I think every woman should have favourite go-tos in her wardrobe! Those great high-heeled shoes, well cut trousers and a no-fuss shirt – pieces that don’t require a lot of effort or thought but still look stylish.

Favourite song:

My favourite song would be Chris Issak’s Wicked Game. “The world was on fire and no-one could save me but you” – what a line!

Favourite film:

It’s difficult to choose just one! My top three are: On the Waterfront, Rear Window and Double Indemnity.

Favourite book:

On Chesil Beach by Ian McEwan. I read this book in one sitting. It’s only 200 pages and the story seems simple, the wedding night of two people in love. It’s a love story but not in a typical way. For such a short book it packs quite a devastating emotional punch. Not a comfortable read but definitely memorable.

The beauty product:

Elizabeth Arden Eight Hour Cream, a classic that soothes and relieves chapped lips and keeps my unruly eyebrows tamed. Always in my handbag and car.

The holiday:

The best holidays have definitely been with my husband and children in Donegal. The rugged, wild beauty, the beaches, the food and very, very occasionally – the weather!

The hotel:

I have a soft spot for The Slieve Donard Hotel in Newcastle, County Down. Looking out onto the Mourne Mountains transports me straight back to my childhood in Co. Down.

Pet hate:

Self-service checkouts. It’s that shouty voice that chastises “unexpected item in the bagging area” I have just scanned it! Why are you not expecting it? I would much rather queue.

Secondly, whether is it eating loudly, kicking the seats, snogging, talking, texting, answering the phone, googling, arriving late, slurping slushy drinks or taking their shoes off, there is nothing more annoying than an inconsiderate cinema-goer.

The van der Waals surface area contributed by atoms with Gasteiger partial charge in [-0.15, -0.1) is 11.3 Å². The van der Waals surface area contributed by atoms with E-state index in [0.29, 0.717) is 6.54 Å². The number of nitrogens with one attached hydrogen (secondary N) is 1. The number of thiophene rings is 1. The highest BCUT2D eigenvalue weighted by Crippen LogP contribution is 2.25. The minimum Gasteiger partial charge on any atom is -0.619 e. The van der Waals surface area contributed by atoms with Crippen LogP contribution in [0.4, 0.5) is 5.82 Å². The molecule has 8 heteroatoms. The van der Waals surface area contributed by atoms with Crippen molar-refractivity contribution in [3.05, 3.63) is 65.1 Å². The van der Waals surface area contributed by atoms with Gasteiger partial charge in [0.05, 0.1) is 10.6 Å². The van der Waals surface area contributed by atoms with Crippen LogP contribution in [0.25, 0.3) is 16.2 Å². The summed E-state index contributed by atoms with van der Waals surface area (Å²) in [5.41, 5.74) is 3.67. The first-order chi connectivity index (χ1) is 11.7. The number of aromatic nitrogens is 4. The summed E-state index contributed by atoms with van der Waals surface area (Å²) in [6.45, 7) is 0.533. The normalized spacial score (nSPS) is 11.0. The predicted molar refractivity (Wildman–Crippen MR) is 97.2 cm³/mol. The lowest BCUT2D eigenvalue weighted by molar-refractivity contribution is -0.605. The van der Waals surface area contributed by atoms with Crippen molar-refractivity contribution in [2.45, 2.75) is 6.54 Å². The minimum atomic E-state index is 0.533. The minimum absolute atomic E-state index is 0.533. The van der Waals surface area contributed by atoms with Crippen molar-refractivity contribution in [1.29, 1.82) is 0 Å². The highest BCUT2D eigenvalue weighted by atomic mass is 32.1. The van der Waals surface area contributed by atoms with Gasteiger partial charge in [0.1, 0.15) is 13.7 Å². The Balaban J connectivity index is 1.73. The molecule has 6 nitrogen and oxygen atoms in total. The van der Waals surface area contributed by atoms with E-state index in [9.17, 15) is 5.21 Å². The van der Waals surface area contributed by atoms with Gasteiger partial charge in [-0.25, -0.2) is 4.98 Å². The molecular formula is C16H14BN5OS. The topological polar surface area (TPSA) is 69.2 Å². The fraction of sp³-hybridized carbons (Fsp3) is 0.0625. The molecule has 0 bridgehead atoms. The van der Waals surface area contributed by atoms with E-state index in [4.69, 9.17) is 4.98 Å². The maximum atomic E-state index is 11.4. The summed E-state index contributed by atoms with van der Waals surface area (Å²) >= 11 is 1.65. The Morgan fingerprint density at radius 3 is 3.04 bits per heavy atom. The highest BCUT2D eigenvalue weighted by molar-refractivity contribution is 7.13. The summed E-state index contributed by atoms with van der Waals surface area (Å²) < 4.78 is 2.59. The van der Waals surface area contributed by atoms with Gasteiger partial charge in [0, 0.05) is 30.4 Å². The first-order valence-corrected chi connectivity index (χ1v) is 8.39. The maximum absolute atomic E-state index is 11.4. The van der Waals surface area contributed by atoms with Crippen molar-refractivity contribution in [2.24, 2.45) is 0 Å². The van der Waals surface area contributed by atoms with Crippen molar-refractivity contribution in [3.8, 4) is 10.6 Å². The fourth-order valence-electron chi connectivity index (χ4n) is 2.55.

The vice:

Diet Coke.

The virtue:

Exercise and good food.

A memorable moment:

Sitting in my office in January 2012 and getting a call from the Irish President to ask me to be on his ‘seven personal nominees’ was a totally unexpected honour and privilege. It has been an incredible experience from attending historic events such as the first Irish presidential visit to meet the Queen at Windsor Castle, to hosting one of the President’s first visits to the North.


I have been in paid employment since I was thirteen years old. I had a Saturday job working on the record counter in Woolworths in Banbridge and I loved it. The only downside was the blue and white checked dress nylon dress that gave you an electric shock every time you touched metal. Regulation also stated brown nylons, arghh. I did try black but it was a no-no. American Tan or nothing!


I didn’t really know what I wanted to do after I left Banbridge Academy, but fortunately my mother’s strong belief often reiterated that a little education was easily carried. She didn’t try to push any of us into certain careers or paths in life, but felt that it was important to have as many choices as possible.

After coming top of my degree in Social Policy I went on to complete a PHD in the same subject. From then on my path was in academia, moving from a part-time lecturer to Pro-Vice Chancellor of Communication. Being made a Professor is a major milestone in academia and I can remember dancing around the sofa with the letter in my hand and my children looking at me as if I was quite bonkers.

Shortly after I started teaching in University I quickly realized that I didn’t know how to teach and was keen to learn. I completed a postgraduate certificate in Education, followed by a Masters in Education. I was thrilled when I was awarded a Distinguished Teaching Award by Ulster University followed by a National Teaching Fellowship by the Higher Education Academy, as it meant that the hard work had paid off.

I count myself as very fortunate to have found a career that was made for me. I am still fascinated by politics, political systems, healthcare and education – and I now write and research in all of these areas. I have just co-authored a book on the healthcare policy in the UK and there is still a great sense of achievement to get your work published.

“I can remember dancing around the sofa with the letter in my hand and my children looking at me as if I was quite bonkers”

The piece of advice:

There is no blueprint for success and happiness. Success comes in different guises and your whole identity is not defined by your career. Success is not just about work: I am a mother, daughter, godmother, wife, sister, mentor, friend, volunteer, and the list goes on. Work is a huge part of who I am, but it is not the only thing.